India's Appetite for Gold Taking New Forms

In a nation whose love for gold is legendary, financial adviser Biju Daniel is one of scores of Indians who are rethinking how they amass riches through the precious metal.

Daniel's wife owns at least a kilogram of jewellery and he sports a gold watch. But he is also shrewd enough to realise that the world's biggest gold consumers are falling out of love with wearing their wealth, preferring to stock up on coins, bars and bullion-based investment funds as they look for returns safe from the ravages of inflation and the dictates of fashion.

"The current generation is not serious about gold. They have bangles but they don't wear them," Daniel, of Shreyas Investment Services, told Reuters in his basement office, after wrapping up an offer to clients of the SBI Gold Fund as an investment.

"Look at college campuses, Indian girls there are not interested in gold jewellery. My wife has about one kilo of gold jewellery but my daughters are not interested."

Demand for gold bars, coins and other pure investments in India, Asia's third largest economy , soared 83 percent in 2010 from the year earlier to 349 tonnes, according to GFMS, a precious metals consultancy that is part of Thomson Reuters.

The amount of gold used in making jewellery in 2010 rose 36 percent to 685 tonnes -- giving investment demand 34 percent of total buying, up from 28 percent in 2009.

"Gold has come a long way from being a jewellery item to an alternative currency ," said Gnanasekar Thiagarajan, a director with Commtrendz Research.

"Investment demand could surpass jewellery demand in the next two to three years," he said.


Indians' passion for gold dates back centuries and the country is home to one of the world's oldest -- albeit now largely defunct -- mines.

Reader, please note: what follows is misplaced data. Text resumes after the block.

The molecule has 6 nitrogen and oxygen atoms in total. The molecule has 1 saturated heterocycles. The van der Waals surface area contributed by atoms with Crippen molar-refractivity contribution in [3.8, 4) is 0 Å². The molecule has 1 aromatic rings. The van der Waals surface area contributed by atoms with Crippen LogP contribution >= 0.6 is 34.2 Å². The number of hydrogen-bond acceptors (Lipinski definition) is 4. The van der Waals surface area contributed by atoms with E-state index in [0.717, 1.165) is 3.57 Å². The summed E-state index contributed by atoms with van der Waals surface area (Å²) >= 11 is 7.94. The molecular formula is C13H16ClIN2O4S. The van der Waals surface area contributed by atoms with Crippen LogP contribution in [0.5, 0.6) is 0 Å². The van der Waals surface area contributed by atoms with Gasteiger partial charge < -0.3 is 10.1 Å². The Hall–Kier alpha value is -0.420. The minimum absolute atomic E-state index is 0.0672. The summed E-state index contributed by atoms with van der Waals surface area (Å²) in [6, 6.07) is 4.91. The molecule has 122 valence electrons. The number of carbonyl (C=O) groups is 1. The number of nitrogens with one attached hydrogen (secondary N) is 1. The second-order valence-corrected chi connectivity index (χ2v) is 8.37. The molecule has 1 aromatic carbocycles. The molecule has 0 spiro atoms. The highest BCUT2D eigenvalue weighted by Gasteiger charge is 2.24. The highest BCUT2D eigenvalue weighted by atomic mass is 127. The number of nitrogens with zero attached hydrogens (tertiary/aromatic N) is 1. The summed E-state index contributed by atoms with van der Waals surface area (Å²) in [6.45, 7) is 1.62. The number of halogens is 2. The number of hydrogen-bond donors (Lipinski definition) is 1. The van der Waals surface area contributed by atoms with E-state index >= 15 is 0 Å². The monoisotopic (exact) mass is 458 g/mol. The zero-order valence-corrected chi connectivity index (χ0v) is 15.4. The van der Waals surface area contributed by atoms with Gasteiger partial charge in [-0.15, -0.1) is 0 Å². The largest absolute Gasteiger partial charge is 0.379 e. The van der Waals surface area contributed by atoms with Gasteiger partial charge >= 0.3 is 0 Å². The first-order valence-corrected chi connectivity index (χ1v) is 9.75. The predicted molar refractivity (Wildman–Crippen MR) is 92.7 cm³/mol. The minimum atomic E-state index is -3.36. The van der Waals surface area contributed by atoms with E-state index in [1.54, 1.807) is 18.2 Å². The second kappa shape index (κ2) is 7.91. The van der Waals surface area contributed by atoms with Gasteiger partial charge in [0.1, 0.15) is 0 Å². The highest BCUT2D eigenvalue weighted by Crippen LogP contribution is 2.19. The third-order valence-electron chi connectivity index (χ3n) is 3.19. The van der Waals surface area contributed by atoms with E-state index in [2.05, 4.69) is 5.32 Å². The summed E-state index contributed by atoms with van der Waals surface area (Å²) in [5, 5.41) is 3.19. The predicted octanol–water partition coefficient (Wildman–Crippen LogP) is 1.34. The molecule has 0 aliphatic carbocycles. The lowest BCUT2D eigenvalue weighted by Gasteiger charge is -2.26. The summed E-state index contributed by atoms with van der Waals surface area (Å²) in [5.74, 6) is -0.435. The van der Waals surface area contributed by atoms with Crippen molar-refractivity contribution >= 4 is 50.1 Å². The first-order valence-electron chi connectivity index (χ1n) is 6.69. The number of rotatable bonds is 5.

Gold, the ultimate status symbol, is also the gift of choice at celebrations, and jewellery stores across the country heave with customers in the run-up to festivals and the traditional wedding season in a country where brides are often weighed down with the wealth their parents give them.

Overall, gold buying in India jumped 38 percent in the second quarter compared with a year ago, as soaring prices simply fuelled perceptions it was a smart investment as worries about the global economy deepen.

Global gold prices have risen 29 percent in 2011 and hit a record $1,920.30 per ounce on Tuesday. India's domestic gold prices MAUc1 have climbed 33 percent and touched a high of 28,744 rupees per 10 grams on Tuesday.

With India's inflation nudging 10 percent and the central bank's key lending rate at 8 percent, domestic deposits and fixed-income investments are looking especially vulnerable, and the Bombay stock market has fallen 16.5 percent this year.

"If you look at interest rates, in real terms they are still negative so investors will definitely look at gold," said Gargi Shah, metals analyst with GFMS.

"Investment demand has literally exploded."